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The Prescient Wit...
Tuesday, February 21, 2006

› by victoria

...of Roald Dahl. What applied in 1972 has only become more true today. I've always wanted to share excerpts from the book, so this is done for educational value:

In his study in the White House sat Lancelot R. Gilligrass, President of the United States of America, the most powerful man on earth. In this moment of crisis, all his most important advisers had been summoned urgently to his presence, and there they all were now, following closely on the giant television screen every move made by this dangerous-looking glass capsule and its eight desperate-looking astronauts. The entire Cabinet was present. The Chief of the Army was there, together with four other generals. There was the Chief of the Navy and the Chief of the Air force and a sword swallower from Afghanistan, who was the president's best friend. There was the President's Chief Financial Advisor, who was standing in the middle of the room trying to balance the budet on top of his head, but it kept falling off. Standing nearest to the President was the Vice-President, a huge lady of eighty-nine with a whiskery chin. She had been the President's nurse when he was a baby and her name was Miss Tibbs. Miss Tibbs was the power behind the throne. She stood no nonsense from anyone. Some people said she was as strict with the presidnet now as when he was a little boy. She was the terror of the White House and even the Head of the F.B.I. broke into a sweat when summoned to her presence. Only the President was allowed to call her Nanny. The President's famous cat, Mrs. Taubsypuss, was also in teh room.

There was absolute silence now in the Presidential study. All eyes were riveted on the T.V. screen as the small glass object, with its booster rockets firing, slid smoothly up behind the giant Space Hotel.

"They're going to link up!" shouted the President. "They're going onboard our space hotel!"

"They're going to blow it up!" cried the Chief of the Army. "Let's blow them up first, crash bang wallop bang-bang-bang-bang." The Chief of the Army was wearing so many medal ribbons they covered the entire front of his tunic on both sides and spread down onto his pants as well. "Come on, Mr. P," he said. "Let's have some really super-duper explosions!"

"Silence, you silly boy!" said Miss Tibbs, and the Chief of the Army slunk into a corner.

"Listen," said the President. "The point is this. Who are they? And where do they come from? Where's my Chief Spy?"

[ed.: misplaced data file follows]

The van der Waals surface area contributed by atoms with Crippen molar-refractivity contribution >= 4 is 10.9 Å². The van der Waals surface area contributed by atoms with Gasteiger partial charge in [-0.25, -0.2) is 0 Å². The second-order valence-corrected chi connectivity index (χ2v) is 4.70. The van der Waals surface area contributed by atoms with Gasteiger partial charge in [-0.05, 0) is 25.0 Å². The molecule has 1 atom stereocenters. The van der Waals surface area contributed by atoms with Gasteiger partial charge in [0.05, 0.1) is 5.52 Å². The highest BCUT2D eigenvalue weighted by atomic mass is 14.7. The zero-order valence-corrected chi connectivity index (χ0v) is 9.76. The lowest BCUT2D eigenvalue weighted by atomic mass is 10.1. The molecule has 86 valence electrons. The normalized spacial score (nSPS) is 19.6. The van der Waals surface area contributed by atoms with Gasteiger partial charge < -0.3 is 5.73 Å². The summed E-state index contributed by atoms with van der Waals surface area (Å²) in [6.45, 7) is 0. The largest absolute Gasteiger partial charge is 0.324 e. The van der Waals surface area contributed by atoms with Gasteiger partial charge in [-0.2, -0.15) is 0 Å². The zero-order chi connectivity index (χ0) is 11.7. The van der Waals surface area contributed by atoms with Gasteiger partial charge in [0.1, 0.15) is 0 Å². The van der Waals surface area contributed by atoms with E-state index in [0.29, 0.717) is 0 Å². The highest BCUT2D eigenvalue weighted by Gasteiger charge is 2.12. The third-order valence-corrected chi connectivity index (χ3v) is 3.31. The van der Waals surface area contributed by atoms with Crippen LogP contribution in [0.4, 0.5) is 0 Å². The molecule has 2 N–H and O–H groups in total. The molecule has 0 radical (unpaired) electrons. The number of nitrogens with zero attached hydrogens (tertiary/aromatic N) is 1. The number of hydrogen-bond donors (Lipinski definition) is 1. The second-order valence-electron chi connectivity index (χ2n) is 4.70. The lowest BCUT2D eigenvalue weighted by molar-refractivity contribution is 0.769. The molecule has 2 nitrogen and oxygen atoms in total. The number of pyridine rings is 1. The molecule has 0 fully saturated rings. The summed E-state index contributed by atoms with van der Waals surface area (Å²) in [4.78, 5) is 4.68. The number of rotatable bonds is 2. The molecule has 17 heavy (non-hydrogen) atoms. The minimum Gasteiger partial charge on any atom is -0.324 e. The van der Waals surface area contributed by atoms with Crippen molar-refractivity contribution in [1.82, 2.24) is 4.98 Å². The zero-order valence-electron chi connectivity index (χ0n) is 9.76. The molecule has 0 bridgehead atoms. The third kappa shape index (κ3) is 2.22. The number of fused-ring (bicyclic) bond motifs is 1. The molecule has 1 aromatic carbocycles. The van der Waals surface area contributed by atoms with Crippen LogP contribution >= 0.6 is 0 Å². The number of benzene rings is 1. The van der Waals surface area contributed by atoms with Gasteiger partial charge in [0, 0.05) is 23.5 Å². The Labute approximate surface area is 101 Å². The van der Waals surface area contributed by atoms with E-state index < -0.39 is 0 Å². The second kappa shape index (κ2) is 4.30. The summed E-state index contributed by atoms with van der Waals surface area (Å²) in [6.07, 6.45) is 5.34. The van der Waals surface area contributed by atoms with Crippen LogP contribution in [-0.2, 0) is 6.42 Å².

"Here, sir, Mr. President, sir," said the Chief Spy. He had a false moustache, a false beard, false eyelashes, false teeth and a falsetto voice.

"Knock-knock," said the President.
"Who's there?" said the Chief Spy.
"Courteney who?"
"Courteney one yet?" said the President.

There was a brief silence.

"The President asked you a question," said Miss Tibbs in an icy voice. "Have you Courteney one yet?"

"No, ma'am, not yet," said the Chief spy, beginning to twitch.

"Well, here's your chance," snarled MIss Tibbs.

and now, The Nurse's Song:

This mighty man of whom I sing,
The greatest of them all,
Was once a teeny little thing,
Just eighteen inches tall.

I knew him as a tiny tot,
I nursed him on my knee.
I used to sit him on the pot
and wait for him to wee.

I always washed between his toes,
And cut his little nails.
I brushed his hair and wiped his nose
And weighed him on the scales.

Through happy childhood days
he strayed,
As all nice children should.
I smacked him when he disobeyed,
And stopped when he was good.

It soon began to dawn on me
He wasn't very bright,
Because when he was twenty-three
He couldn't read or wrtie.

shall we do?' his parents sob.
'The boy has got the vapors!
He couldn't even get a job
Delivering the papers!'

'Ah-ha' I said, 'this little clot
Could be a politician.'
'Nanny,' he cried, 'Oh Nanny, what
A super proposition!'

'Okay,' I said, 'let's learn and note
the art of politics.
Let's teach you how to miss the boat
And how to drop some bricks,
And how to win the people's vote
And lots of other tricks.

Let's learn to make a speech a day
Upon the T.V. screen,
In which you never never say
Exactly what you mean.
And most important, by the way,
Is not to let your teeth decay,
And keep your fingers clean.'

And now that I am eighty-nine,
It's too late to repent.
The fault was mine the little swine
became the President.

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